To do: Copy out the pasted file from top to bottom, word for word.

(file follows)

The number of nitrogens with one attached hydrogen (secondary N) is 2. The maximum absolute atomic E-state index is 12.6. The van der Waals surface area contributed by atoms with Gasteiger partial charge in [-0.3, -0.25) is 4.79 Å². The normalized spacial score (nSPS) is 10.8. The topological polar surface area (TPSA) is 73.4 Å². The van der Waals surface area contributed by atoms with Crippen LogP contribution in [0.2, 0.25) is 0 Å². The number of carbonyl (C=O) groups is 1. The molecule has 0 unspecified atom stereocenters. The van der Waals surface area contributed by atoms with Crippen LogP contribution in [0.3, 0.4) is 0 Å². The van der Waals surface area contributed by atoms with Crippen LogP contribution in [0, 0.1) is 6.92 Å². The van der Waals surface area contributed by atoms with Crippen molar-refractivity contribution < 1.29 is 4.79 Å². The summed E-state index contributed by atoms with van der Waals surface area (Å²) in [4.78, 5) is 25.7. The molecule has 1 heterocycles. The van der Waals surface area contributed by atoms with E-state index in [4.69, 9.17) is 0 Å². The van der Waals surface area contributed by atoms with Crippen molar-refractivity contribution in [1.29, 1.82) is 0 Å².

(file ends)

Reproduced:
The number of nitrogens with one attached hydrogen (secondary N) is 2. The maximum absolute atomic E-state index is 12.6. The van der Waals surface area contributed by atoms with Gasteiger partial charge in [-0.3, -0.25) is 4.79 Å². The normalized spacial score (nSPS) is 10.8. The topological polar surface area (TPSA) is 73.4 Å². The van der Waals surface area contributed by atoms with Crippen LogP contribution in [0.2, 0.25) is 0 Å². The number of carbonyl (C=O) groups is 1. The molecule has 0 unspecified atom stereocenters. The van der Waals surface area contributed by atoms with Crippen LogP contribution in [0.3, 0.4) is 0 Å². The van der Waals surface area contributed by atoms with Crippen LogP contribution in [0, 0.1) is 6.92 Å². The van der Waals surface area contributed by atoms with Crippen molar-refractivity contribution < 1.29 is 4.79 Å². The summed E-state index contributed by atoms with van der Waals surface area (Å²) in [4.78, 5) is 25.7. The molecule has 1 heterocycles. The van der Waals surface area contributed by atoms with E-state index in [4.69, 9.17) is 0 Å². The van der Waals surface area contributed by atoms with Crippen molar-refractivity contribution in [1.29, 1.82) is 0 Å².